Major League Aussie Rules to hit the US Scene
Tuesday, July 12 2005 @ 11:59 pm ACST
Contributed by: Aaron Richard
As Australian Football has developed in the United States over the past ten years, a number of clubs have begun using 9-a-side 'Metro Footy' to overcome the hurdles posed by a lack of large enough grounds, small initial squad sizes and the distances between cities.
Now, a new initiative is underway to take 9-a-side footy to the next level with the creation of 'Major League Aussie Rules', a plan which may see metro sides from across the USA competing against each other.
The model for club structure in the USA has recently tended towards clubs having intra-city 9-a-side Metro Leagues, with a squad representing the city then travelling regionally to play 18-a-side matches. This was first adapted by the then Phoenix Scorpions (now the Arizona Hawks) who founded their Arizona Australian Football League in 2000. Over 100 players pulled on the boots for an AZAFL match in the 2004-05 season, a record for the club and the result of half a decade's recruitment work.
This trend has seen similar leagues created in San Francisco (the Golden Gate AFL), Chicago, New York, Boston, Florida (now becoming a state league feeding into their Eastern AFL side), North Carolina, Nashville, Milwaukee and numerous other cities across the USA.
Southern California has seen repeated attempts to create Metro Leagues within cities, but these have so far been less successful. The California AFL was once the strongest regional league in the USA, now it is essentially in recess. An attempt was made to rebuild the CAFL with a metro-style greater league last year, but the season began badly with the unexpected collapse of the reborn Inland Empire Eagles and then had some further hurdles causing it to collapse mid-season.
Long-time Californian Aussie Rules stalwart Chris Olson is one of the leaders behind the project, and he is starting to gain support from other local clubs. He is quick to reinforce that the idea is not intended to replace 18-a-side football just complement it and offer another avenue whereby much larger numbers of people can play more often and with less travel.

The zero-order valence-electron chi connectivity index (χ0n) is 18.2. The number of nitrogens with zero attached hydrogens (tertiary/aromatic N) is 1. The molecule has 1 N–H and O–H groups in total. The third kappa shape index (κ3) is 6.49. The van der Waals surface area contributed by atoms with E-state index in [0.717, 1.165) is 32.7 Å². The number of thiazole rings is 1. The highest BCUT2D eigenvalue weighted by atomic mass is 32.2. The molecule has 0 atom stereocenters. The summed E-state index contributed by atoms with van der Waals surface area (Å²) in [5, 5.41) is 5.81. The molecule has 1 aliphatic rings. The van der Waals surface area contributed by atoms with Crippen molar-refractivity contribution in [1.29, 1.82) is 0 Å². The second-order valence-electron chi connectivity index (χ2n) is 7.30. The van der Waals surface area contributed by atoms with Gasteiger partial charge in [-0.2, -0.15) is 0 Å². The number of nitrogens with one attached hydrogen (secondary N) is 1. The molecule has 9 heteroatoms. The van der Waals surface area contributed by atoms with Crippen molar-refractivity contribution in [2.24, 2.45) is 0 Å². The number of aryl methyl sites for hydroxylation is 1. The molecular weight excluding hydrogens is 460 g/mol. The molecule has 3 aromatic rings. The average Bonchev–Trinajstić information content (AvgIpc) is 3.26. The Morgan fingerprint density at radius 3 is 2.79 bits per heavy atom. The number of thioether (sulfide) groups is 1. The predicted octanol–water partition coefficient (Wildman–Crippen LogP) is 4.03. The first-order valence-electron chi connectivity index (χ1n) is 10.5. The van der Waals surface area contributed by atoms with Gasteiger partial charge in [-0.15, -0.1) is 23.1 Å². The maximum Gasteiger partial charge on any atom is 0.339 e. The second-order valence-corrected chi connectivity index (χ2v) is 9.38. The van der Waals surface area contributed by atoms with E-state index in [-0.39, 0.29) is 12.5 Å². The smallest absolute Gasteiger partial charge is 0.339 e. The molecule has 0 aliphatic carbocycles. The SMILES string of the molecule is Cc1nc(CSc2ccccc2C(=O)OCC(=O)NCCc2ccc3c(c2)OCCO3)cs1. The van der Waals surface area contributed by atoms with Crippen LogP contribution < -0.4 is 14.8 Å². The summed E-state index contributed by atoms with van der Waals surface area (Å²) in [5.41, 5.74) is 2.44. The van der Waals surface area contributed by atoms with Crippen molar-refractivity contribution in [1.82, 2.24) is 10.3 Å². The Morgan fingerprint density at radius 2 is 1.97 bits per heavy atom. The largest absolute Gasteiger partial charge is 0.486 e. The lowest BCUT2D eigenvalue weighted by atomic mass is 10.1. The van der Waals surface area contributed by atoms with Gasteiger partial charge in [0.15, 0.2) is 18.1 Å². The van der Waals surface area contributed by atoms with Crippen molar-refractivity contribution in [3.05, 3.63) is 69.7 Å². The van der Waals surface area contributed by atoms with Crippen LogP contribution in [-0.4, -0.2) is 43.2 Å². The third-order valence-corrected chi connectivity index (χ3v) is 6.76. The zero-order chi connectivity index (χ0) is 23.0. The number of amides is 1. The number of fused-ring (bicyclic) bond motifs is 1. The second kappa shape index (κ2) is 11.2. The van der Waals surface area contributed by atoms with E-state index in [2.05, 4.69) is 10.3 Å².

When asked how MLAR would fit into the wider USFooty scene Olson has the following to say. "In my mind this is what we should be focusing our attention on in the states. Don't get me wrong, full-18-a-side games played on ovals 160 m x 145m is what footy is really all about - if you've got the facilities. In California we don't and won't. Property values here make building ovals a near impossibility. So why bother trying to organize a club where you need a min. of 18-20 players and struggle to find a place to play a game? On top of that you're only going to play maybe 6 games a year plus a tournament or two. How can you recruit new players to a game when they're not even going to get playing time?
"Last season in the CAFL was to be the precursor to MLAR, but there were problems that saw it break down halfway through. The first 4 rounds, however were a huge success. So it can work."
MLAR would see metro leagues from around the USA join together as a greater body, with finals held for the first season in mid 2006. For some clubs it would be a matter of formalising existing 'scratch' metro leagues, for others their existing league would sign on. The costs to clubs for registration would initially be zero, however as a national body there is scope for clubs to then be able to use grounds such as smaller soccer or gridiron stadiums and control gate receipts and similar.
In the highly sensitive political world that is international footy, the MLAR is being careful to make sure people are certain that it isn't an attempt to overthrow any existing organisations, just to tie together and formalise metro competitions. Major League Aussie Rules won't get going for a few months yet when the main USAFL season of the Californian clubs has finished, but the potential is there for a new avenue for development in the USA.